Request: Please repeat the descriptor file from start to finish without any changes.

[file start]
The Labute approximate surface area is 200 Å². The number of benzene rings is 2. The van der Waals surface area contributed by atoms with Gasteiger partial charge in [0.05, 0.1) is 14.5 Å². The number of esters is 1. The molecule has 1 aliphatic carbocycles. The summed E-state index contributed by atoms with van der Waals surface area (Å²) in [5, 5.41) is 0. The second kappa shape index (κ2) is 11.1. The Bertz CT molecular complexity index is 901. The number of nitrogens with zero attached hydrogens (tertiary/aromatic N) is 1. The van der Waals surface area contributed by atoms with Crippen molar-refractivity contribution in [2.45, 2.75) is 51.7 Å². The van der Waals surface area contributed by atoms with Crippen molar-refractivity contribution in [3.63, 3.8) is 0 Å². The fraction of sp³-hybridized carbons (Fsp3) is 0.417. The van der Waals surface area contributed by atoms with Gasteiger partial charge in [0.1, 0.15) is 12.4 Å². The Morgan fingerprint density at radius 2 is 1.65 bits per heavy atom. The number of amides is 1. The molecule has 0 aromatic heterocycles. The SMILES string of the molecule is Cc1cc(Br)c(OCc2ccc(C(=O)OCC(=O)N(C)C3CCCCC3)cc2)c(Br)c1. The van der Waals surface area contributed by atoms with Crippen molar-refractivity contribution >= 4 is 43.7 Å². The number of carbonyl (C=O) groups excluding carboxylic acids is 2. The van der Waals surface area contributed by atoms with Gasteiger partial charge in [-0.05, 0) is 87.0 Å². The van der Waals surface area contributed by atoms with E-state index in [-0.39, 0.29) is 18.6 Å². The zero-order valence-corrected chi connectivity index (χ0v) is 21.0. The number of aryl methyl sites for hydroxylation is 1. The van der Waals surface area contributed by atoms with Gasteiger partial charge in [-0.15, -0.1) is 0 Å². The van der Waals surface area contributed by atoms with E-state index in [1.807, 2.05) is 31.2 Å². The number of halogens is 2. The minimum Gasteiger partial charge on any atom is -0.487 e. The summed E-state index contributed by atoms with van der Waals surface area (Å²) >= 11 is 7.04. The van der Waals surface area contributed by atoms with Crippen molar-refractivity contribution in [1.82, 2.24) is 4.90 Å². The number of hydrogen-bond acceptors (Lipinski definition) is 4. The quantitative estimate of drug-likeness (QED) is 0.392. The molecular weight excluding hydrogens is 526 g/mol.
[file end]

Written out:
The Labute approximate surface area is 200 Å². The number of benzene rings is 2. The van der Waals surface area contributed by atoms with Gasteiger partial charge in [0.05, 0.1) is 14.5 Å². The number of esters is 1. The molecule has 1 aliphatic carbocycles. The summed E-state index contributed by atoms with van der Waals surface area (Å²) in [5, 5.41) is 0. The second kappa shape index (κ2) is 11.1. The Bertz CT molecular complexity index is 901. The number of nitrogens with zero attached hydrogens (tertiary/aromatic N) is 1. The van der Waals surface area contributed by atoms with Crippen molar-refractivity contribution in [2.45, 2.75) is 51.7 Å². The van der Waals surface area contributed by atoms with Crippen molar-refractivity contribution in [3.63, 3.8) is 0 Å². The fraction of sp³-hybridized carbons (Fsp3) is 0.417. The van der Waals surface area contributed by atoms with Gasteiger partial charge in [0.1, 0.15) is 12.4 Å². The Morgan fingerprint density at radius 2 is 1.65 bits per heavy atom. The number of amides is 1. The molecule has 0 aromatic heterocycles. The SMILES string of the molecule is Cc1cc(Br)c(OCc2ccc(C(=O)OCC(=O)N(C)C3CCCCC3)cc2)c(Br)c1. The van der Waals surface area contributed by atoms with Crippen molar-refractivity contribution >= 4 is 43.7 Å². The number of carbonyl (C=O) groups excluding carboxylic acids is 2. The van der Waals surface area contributed by atoms with Gasteiger partial charge in [-0.05, 0) is 87.0 Å². The van der Waals surface area contributed by atoms with E-state index in [-0.39, 0.29) is 18.6 Å². The zero-order valence-corrected chi connectivity index (χ0v) is 21.0. The number of aryl methyl sites for hydroxylation is 1. The van der Waals surface area contributed by atoms with Gasteiger partial charge in [-0.15, -0.1) is 0 Å². The van der Waals surface area contributed by atoms with E-state index in [1.807, 2.05) is 31.2 Å². The number of halogens is 2. The minimum Gasteiger partial charge on any atom is -0.487 e. The summed E-state index contributed by atoms with van der Waals surface area (Å²) >= 11 is 7.04. The van der Waals surface area contributed by atoms with Crippen molar-refractivity contribution in [1.82, 2.24) is 4.90 Å². The number of hydrogen-bond acceptors (Lipinski definition) is 4. The quantitative estimate of drug-likeness (QED) is 0.392. The molecular weight excluding hydrogens is 526 g/mol.